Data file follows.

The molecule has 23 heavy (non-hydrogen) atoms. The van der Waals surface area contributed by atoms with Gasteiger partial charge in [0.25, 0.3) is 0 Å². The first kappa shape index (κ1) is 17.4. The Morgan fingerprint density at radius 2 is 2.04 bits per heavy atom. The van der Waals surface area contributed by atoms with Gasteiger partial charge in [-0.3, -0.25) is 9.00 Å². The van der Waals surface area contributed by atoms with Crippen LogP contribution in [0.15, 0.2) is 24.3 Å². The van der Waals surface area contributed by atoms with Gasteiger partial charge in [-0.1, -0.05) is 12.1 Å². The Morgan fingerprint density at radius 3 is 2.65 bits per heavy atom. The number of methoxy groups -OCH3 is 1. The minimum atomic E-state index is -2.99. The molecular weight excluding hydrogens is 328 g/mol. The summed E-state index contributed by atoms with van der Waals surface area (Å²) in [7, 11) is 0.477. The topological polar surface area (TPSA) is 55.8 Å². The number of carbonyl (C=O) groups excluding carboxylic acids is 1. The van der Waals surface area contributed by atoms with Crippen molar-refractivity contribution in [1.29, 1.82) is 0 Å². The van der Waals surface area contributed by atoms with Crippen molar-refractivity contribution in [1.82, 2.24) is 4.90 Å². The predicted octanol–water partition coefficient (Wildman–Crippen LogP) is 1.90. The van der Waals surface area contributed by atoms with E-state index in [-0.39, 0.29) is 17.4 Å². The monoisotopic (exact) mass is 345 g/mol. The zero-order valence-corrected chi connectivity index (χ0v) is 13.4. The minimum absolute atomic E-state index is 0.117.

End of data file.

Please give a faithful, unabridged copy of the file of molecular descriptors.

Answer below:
The molecule has 23 heavy (non-hydrogen) atoms. The van der Waals surface area contributed by atoms with Gasteiger partial charge in [0.25, 0.3) is 0 Å². The first kappa shape index (κ1) is 17.4. The Morgan fingerprint density at radius 2 is 2.04 bits per heavy atom. The van der Waals surface area contributed by atoms with Gasteiger partial charge in [-0.3, -0.25) is 9.00 Å². The van der Waals surface area contributed by atoms with Crippen LogP contribution in [0.15, 0.2) is 24.3 Å². The van der Waals surface area contributed by atoms with Gasteiger partial charge in [-0.1, -0.05) is 12.1 Å². The Morgan fingerprint density at radius 3 is 2.65 bits per heavy atom. The number of methoxy groups -OCH3 is 1. The minimum atomic E-state index is -2.99. The molecular weight excluding hydrogens is 328 g/mol. The summed E-state index contributed by atoms with van der Waals surface area (Å²) in [7, 11) is 0.477. The topological polar surface area (TPSA) is 55.8 Å². The number of carbonyl (C=O) groups excluding carboxylic acids is 1. The van der Waals surface area contributed by atoms with Crippen molar-refractivity contribution in [1.29, 1.82) is 0 Å². The van der Waals surface area contributed by atoms with Crippen molar-refractivity contribution in [1.82, 2.24) is 4.90 Å². The predicted octanol–water partition coefficient (Wildman–Crippen LogP) is 1.90. The van der Waals surface area contributed by atoms with E-state index in [-0.39, 0.29) is 17.4 Å². The monoisotopic (exact) mass is 345 g/mol. The zero-order valence-corrected chi connectivity index (χ0v) is 13.4. The minimum absolute atomic E-state index is 0.117.